Video Codec (compression-decompression) is a technology that compresses and decompresses video files. Codecs are used to reduce the file size of videos for efficient storage, transmission, and streaming, while maintaining acceptable video quality.


Deep Learning-Based Real-Time Rate Control for Live Streaming on Wireless Networks

Providing wireless users with high-quality video content has become increasingly important. However, ensuring consistent video quality poses challenges due to variable encodedbitrate caused by dynamic video content and fluctuating channel bitrate caused by wireless fading effects. Suboptimal selection of encoder parameters can lead to video quality loss due to underutilized bandwidth or the introduction of video artifacts due to packet loss. To address this, a real-time deep learning-based H.264 controller is proposed. This controller leverages instantaneous channel quality data driven from the physical layer, along with the video chunk, to dynamically estimate the optimal encoder parameters with a negligible delay in real-time. The objective is to maintain an encoded video bitrate slightly below the available channel bitrate. Experimental results, conducted on both QCIF dataset and a diverse selection of random videos from public datasets, validate the effectiveness of the approach. Remarkably, improvements of 10-20 dB in PSNR with respect to the state-of-the art adaptive bitrate video streaming is achieved, with an average packet drop rate as low as 0.002.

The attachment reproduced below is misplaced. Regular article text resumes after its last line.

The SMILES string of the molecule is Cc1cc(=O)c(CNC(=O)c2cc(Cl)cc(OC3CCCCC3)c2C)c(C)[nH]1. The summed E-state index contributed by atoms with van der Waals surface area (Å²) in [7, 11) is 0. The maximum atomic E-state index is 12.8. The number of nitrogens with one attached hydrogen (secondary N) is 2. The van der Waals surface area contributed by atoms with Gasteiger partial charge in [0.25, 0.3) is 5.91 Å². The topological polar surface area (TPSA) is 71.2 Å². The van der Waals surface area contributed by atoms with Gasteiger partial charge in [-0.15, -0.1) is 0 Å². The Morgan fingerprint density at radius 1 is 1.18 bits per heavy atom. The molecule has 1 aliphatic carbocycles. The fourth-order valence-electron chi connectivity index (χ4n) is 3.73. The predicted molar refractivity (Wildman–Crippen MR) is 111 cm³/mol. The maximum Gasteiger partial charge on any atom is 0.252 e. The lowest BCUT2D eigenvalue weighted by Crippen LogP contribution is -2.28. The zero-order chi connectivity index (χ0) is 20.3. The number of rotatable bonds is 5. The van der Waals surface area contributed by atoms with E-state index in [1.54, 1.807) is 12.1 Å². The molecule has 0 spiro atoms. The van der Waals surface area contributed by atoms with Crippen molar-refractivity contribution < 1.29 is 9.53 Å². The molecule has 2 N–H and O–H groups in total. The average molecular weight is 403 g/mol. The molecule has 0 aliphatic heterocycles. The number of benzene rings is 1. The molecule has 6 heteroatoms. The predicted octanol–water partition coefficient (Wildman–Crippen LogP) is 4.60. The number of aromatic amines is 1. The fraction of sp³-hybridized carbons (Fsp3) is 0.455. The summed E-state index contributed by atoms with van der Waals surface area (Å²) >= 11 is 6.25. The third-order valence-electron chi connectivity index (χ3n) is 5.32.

Deep Video Codec Control

Deep Video Codec Control Lossy video compression is commonly used when transmitting and storing video data. Unified video codecs (e.g., H.264 or H.265) remain the emph(Unknown sysvar: (de facto)) standard, despite the availability of advanced (neural) compression approaches. Transmitting videos in the face of dynamic network bandwidth conditions requires video codecs to adapt to vastly different compression strengths. Rate control modules augment the codec’s compression such that bandwidth constraints are satisfied and video distortion is minimized. While, both standard video codes and their rate control modules are developed to minimize video distortion w.r.t. human quality assessment, preserving the downstream performance of deep vision models is not considered. In this paper, we present the first end-to-end learnable deep video codec control considering both bandwidth constraints and downstream vision performance, while not breaking existing standardization. We demonstrate for two common vision tasks (semantic segmentation and optical flow estimation) and on two different datasets that our deep codec control better preserves downstream performance than using 2-pass average bit rate control while meeting dynamic bandwidth constraints and adhering to standardizations.